A WRITING BLOG About Playing Around with a Story Line in Different Literary Genres and Different Literary Categories
Writing Leap # 28
Hi Writers, Readers and Movie-Goers,
Writing What You Mean
As all of you writers know this is not easy. No, no, not easy at all. We may think that the reader experiences our words just like we did when we wrote them. Not always the case.
A writing friend, Bob Zaslow, implored me to read Several short sentences about writing by Verlyn Klinkenborg. It has brought some diamond clarity into my writing life and I bow down deeply to both of them.
We have to close our eyes and let our thoughts focus on one sentence at a time, Mr. Klinkenborg said.
Letting new thoughts happen.
Writing the words down and changing them until we get that delicious deep down feeling. Yes, these words evoke just what I mean to say.
So writers. Let yourself ponder your descriptions, your opinions, your character’s voice until you get that feeling that says, “I’ve got it.”
Don’t stop thinking and changing until the moment you can say, ‘This is why I write.’ It can feel like the ringing of a beautiful clear bell.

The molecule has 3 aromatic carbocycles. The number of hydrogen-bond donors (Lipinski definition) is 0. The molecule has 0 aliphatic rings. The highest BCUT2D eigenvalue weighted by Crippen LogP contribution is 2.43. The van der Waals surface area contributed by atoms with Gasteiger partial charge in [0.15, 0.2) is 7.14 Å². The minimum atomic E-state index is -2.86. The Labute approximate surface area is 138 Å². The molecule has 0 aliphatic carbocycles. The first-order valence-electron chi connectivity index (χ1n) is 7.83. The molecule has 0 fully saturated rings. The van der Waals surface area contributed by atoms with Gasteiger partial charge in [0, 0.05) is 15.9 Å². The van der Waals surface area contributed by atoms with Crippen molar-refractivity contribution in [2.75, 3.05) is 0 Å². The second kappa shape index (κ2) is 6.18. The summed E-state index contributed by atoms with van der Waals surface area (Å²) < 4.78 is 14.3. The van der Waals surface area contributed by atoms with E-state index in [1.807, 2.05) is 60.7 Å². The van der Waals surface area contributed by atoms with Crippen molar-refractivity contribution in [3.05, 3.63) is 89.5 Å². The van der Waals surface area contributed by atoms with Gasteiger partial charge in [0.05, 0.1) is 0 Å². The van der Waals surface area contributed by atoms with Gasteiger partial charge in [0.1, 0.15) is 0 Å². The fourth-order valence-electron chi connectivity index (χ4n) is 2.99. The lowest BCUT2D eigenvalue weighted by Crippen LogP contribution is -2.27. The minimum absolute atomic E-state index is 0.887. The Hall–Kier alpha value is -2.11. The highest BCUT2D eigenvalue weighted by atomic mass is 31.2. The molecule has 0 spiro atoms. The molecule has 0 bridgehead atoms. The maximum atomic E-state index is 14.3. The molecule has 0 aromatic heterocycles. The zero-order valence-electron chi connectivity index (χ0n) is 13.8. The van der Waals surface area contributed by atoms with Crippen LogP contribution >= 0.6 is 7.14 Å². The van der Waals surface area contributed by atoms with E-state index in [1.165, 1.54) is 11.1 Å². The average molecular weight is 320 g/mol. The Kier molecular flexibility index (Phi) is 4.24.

Try the same story line as the last post: Heaven
“42” is a movie about the beginnings of Jackie Robinson’s career in major league baseball. In 1946 Branch Rickey, owner of the Brooklyn Dodgers, signed up Jackie Robinson, a first for a black baseball player. There were never-ending humiliations, lots of hate and boycotts. A Cardinals player spiked him in the calf with his shoe. On purpose. Robinson played incredible baseball throughout.
Rickey stuck with him and never wavered under the negative pressure from the baseball world.
Here’s a slightly paraphrased scene from the movie where the words evoke just what the screenwriter intended. Granted Harrison Ford who plays Rickey breathed life into them. But he had the words.
Robinson asked, “Why you, Mr. Rickey?”
“We had a victory over fascism in Germany and now it’s high time we have a victory over racism,” said Rickey.
“Naw. C’mon. Why you? Tell me.”
“I love this game. I love baseball. Given my whole life to it. Forty odd years ago I was a university coach in Ohio. My catcher was a Negro. Best on the team. Great guy.
I didn’t do enough to help him. Told myself I did. But I didn’t. There was something unfair at the heart of this game I loved and I ignored it.
Then you came along.
You let me love baseball again.
Happy Writing Everyone,
LINKING THE ARTS
A Painting of Jackie Robinson by Stephen Holland.
The writer says what he means with words, technique and heart. The visual artist says what he means with color, light, shadow, technique and heart.
A Good Phrase: Settle in. As in settling in to the truth.
A book to carry around with you to help you find that “I’ve got it” feeling.